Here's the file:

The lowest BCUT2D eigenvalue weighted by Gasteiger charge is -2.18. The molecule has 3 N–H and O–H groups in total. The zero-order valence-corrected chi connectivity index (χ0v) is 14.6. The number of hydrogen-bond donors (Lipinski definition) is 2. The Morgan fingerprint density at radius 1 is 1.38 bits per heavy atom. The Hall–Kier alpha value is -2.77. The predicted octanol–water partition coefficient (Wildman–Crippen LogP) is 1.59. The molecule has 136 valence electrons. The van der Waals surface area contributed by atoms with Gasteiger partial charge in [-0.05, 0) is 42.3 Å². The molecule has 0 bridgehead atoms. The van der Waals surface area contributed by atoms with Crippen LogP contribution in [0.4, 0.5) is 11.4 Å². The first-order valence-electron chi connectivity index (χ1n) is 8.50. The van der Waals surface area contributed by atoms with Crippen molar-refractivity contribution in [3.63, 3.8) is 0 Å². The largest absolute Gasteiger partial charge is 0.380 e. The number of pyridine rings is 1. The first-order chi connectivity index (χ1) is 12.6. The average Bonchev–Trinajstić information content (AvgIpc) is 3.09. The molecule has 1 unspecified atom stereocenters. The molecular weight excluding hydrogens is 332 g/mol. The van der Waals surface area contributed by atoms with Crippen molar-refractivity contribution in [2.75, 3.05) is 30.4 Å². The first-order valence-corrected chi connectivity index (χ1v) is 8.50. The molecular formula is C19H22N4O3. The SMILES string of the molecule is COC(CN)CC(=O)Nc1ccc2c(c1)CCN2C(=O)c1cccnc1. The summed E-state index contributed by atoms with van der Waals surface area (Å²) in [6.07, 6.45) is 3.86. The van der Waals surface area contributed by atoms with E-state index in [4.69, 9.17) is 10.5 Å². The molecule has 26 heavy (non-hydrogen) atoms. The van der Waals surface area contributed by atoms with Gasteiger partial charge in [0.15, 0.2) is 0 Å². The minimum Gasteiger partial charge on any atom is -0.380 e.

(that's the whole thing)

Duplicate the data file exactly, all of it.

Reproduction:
The lowest BCUT2D eigenvalue weighted by Gasteiger charge is -2.18. The molecule has 3 N–H and O–H groups in total. The zero-order valence-corrected chi connectivity index (χ0v) is 14.6. The number of hydrogen-bond donors (Lipinski definition) is 2. The Morgan fingerprint density at radius 1 is 1.38 bits per heavy atom. The Hall–Kier alpha value is -2.77. The predicted octanol–water partition coefficient (Wildman–Crippen LogP) is 1.59. The molecule has 136 valence electrons. The van der Waals surface area contributed by atoms with Gasteiger partial charge in [-0.05, 0) is 42.3 Å². The molecule has 0 bridgehead atoms. The van der Waals surface area contributed by atoms with Crippen LogP contribution in [0.4, 0.5) is 11.4 Å². The first-order valence-electron chi connectivity index (χ1n) is 8.50. The van der Waals surface area contributed by atoms with Crippen molar-refractivity contribution in [3.63, 3.8) is 0 Å². The largest absolute Gasteiger partial charge is 0.380 e. The number of pyridine rings is 1. The first-order chi connectivity index (χ1) is 12.6. The average Bonchev–Trinajstić information content (AvgIpc) is 3.09. The molecule has 1 unspecified atom stereocenters. The molecular weight excluding hydrogens is 332 g/mol. The van der Waals surface area contributed by atoms with Crippen molar-refractivity contribution in [2.75, 3.05) is 30.4 Å². The first-order valence-corrected chi connectivity index (χ1v) is 8.50. The molecular formula is C19H22N4O3. The SMILES string of the molecule is COC(CN)CC(=O)Nc1ccc2c(c1)CCN2C(=O)c1cccnc1. The summed E-state index contributed by atoms with van der Waals surface area (Å²) in [6.07, 6.45) is 3.86. The van der Waals surface area contributed by atoms with E-state index in [4.69, 9.17) is 10.5 Å². The molecule has 26 heavy (non-hydrogen) atoms. The van der Waals surface area contributed by atoms with Gasteiger partial charge in [0.15, 0.2) is 0 Å². The minimum Gasteiger partial charge on any atom is -0.380 e.